20 Things You Didn't Know About Guinness
Let's toast one to Arthur Guinness this St. Patrick's Day
With the beginning of March comes everyone's favorite excuse to toss back a few — Saint Patrick's Day. And while some may think that green-colored beer is the only way to enjoy a cold one this March, we'd rather share a Guinness or two.
The best-known of Irish beers, Guinness has taken the world by storm since its inception in the 1770s. It is now brewed in 49 countries and sold in more than 150, and it's hard to go anywhere without seeing your beloved Guinness on tap (even in Africa, where 40 percent of Guinness is consumed today). And it's all due to Arthur Guinness, whose porter recipe took off.
We were surprised by what we learned about Guinness. There's a science to the perfection of a perfect pour, the Guinness bubbles (really — physicists have taken it upon themselves to figure those little suckers out), and how to properly enjoy a pint. (Though the answer shouldn't surprise you; the best way is to drink a pint in a pub in Ireland, obviously). But Guinness has a long storied history that makes it so popular worldwide.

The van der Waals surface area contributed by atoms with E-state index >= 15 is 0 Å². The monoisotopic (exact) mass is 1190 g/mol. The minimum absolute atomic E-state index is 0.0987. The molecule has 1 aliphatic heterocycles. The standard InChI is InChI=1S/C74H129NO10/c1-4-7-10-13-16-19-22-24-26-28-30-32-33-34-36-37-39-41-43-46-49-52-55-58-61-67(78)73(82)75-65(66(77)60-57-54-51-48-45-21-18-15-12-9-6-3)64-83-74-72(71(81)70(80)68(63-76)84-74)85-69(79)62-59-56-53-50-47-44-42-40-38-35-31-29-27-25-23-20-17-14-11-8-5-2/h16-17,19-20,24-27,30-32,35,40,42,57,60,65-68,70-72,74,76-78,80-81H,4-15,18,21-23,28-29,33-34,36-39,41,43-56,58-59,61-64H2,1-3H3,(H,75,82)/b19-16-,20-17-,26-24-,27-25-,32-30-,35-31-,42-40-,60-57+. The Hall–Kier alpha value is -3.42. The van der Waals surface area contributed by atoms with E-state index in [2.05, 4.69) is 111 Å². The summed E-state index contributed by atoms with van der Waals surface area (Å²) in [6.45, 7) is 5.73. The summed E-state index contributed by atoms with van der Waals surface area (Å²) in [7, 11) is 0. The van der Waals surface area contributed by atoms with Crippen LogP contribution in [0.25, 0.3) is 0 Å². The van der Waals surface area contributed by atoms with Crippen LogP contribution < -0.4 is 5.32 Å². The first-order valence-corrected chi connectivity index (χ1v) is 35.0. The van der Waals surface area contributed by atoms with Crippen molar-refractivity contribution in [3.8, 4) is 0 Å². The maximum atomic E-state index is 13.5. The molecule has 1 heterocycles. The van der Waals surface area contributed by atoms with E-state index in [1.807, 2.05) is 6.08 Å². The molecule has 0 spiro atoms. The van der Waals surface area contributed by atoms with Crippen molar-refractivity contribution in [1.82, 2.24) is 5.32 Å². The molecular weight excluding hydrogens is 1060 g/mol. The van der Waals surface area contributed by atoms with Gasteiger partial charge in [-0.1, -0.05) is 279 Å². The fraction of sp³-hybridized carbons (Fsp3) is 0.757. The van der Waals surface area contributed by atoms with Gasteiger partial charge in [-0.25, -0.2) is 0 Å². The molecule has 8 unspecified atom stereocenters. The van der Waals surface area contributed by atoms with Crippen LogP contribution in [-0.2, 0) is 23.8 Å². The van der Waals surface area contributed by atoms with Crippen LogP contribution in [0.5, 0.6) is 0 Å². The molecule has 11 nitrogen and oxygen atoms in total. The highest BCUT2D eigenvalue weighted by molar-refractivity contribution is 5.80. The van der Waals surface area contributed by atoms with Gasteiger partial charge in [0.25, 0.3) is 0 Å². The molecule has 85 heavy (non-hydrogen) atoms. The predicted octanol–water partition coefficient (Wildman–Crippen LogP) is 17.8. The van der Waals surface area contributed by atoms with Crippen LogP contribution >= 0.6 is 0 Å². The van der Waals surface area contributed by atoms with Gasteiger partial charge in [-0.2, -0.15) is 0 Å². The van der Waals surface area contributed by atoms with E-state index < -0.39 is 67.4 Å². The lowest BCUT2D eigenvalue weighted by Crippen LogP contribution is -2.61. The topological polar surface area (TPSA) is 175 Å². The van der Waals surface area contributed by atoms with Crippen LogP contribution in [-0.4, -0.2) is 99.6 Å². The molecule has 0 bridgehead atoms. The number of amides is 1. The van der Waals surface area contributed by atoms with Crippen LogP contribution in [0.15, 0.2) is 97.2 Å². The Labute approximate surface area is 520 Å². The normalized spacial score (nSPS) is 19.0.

Click here to find fun facts about your Guinness pint — and find 20 reasons to toast one to Arthur Guinness. Good thing he's got that lease on the St. James Gate brewery for a few more thousand years.
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